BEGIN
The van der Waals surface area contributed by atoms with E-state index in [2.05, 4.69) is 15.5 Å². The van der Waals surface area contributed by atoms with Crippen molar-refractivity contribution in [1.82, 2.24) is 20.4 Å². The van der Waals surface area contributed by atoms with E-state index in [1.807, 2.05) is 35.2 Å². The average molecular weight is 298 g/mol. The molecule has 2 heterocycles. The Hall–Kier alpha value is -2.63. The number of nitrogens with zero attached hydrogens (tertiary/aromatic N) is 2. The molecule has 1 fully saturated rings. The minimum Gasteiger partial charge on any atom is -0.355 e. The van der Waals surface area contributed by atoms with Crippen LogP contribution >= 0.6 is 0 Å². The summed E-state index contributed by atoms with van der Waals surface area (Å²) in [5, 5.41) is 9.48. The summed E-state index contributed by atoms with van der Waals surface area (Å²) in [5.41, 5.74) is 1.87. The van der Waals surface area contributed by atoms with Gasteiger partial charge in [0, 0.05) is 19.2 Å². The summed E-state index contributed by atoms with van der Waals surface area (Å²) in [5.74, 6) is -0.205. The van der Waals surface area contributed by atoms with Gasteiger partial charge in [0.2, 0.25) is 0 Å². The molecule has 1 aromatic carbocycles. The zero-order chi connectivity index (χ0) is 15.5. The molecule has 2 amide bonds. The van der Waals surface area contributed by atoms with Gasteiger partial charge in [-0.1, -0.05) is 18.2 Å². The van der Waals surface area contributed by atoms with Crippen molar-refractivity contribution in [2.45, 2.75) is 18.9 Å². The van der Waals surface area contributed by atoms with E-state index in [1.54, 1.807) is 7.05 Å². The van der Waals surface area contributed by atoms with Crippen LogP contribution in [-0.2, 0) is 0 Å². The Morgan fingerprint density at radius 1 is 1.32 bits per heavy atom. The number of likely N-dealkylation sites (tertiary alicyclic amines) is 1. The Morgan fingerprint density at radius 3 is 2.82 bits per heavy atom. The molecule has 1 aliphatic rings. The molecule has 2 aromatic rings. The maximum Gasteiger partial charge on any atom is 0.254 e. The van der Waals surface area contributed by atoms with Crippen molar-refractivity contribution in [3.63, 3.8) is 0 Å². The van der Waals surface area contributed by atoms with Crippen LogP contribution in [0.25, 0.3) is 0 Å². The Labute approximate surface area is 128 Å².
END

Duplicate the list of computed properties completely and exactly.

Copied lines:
The van der Waals surface area contributed by atoms with E-state index in [2.05, 4.69) is 15.5 Å². The van der Waals surface area contributed by atoms with Crippen molar-refractivity contribution in [1.82, 2.24) is 20.4 Å². The van der Waals surface area contributed by atoms with E-state index in [1.807, 2.05) is 35.2 Å². The average molecular weight is 298 g/mol. The molecule has 2 heterocycles. The Hall–Kier alpha value is -2.63. The number of nitrogens with zero attached hydrogens (tertiary/aromatic N) is 2. The molecule has 1 fully saturated rings. The minimum Gasteiger partial charge on any atom is -0.355 e. The van der Waals surface area contributed by atoms with Crippen LogP contribution >= 0.6 is 0 Å². The summed E-state index contributed by atoms with van der Waals surface area (Å²) in [5, 5.41) is 9.48. The summed E-state index contributed by atoms with van der Waals surface area (Å²) in [5.41, 5.74) is 1.87. The van der Waals surface area contributed by atoms with Gasteiger partial charge in [0, 0.05) is 19.2 Å². The summed E-state index contributed by atoms with van der Waals surface area (Å²) in [5.74, 6) is -0.205. The van der Waals surface area contributed by atoms with Gasteiger partial charge in [0.2, 0.25) is 0 Å². The molecule has 1 aromatic carbocycles. The zero-order chi connectivity index (χ0) is 15.5. The molecule has 2 amide bonds. The van der Waals surface area contributed by atoms with Gasteiger partial charge in [-0.1, -0.05) is 18.2 Å². The van der Waals surface area contributed by atoms with Crippen molar-refractivity contribution in [2.45, 2.75) is 18.9 Å². The van der Waals surface area contributed by atoms with E-state index in [1.54, 1.807) is 7.05 Å². The van der Waals surface area contributed by atoms with Crippen LogP contribution in [-0.2, 0) is 0 Å². The Morgan fingerprint density at radius 1 is 1.32 bits per heavy atom. The number of likely N-dealkylation sites (tertiary alicyclic amines) is 1. The Morgan fingerprint density at radius 3 is 2.82 bits per heavy atom. The molecule has 1 aliphatic rings. The molecule has 2 aromatic rings. The maximum Gasteiger partial charge on any atom is 0.254 e. The van der Waals surface area contributed by atoms with Crippen molar-refractivity contribution in [3.63, 3.8) is 0 Å². The van der Waals surface area contributed by atoms with Crippen LogP contribution in [0.25, 0.3) is 0 Å². The Labute approximate surface area is 128 Å².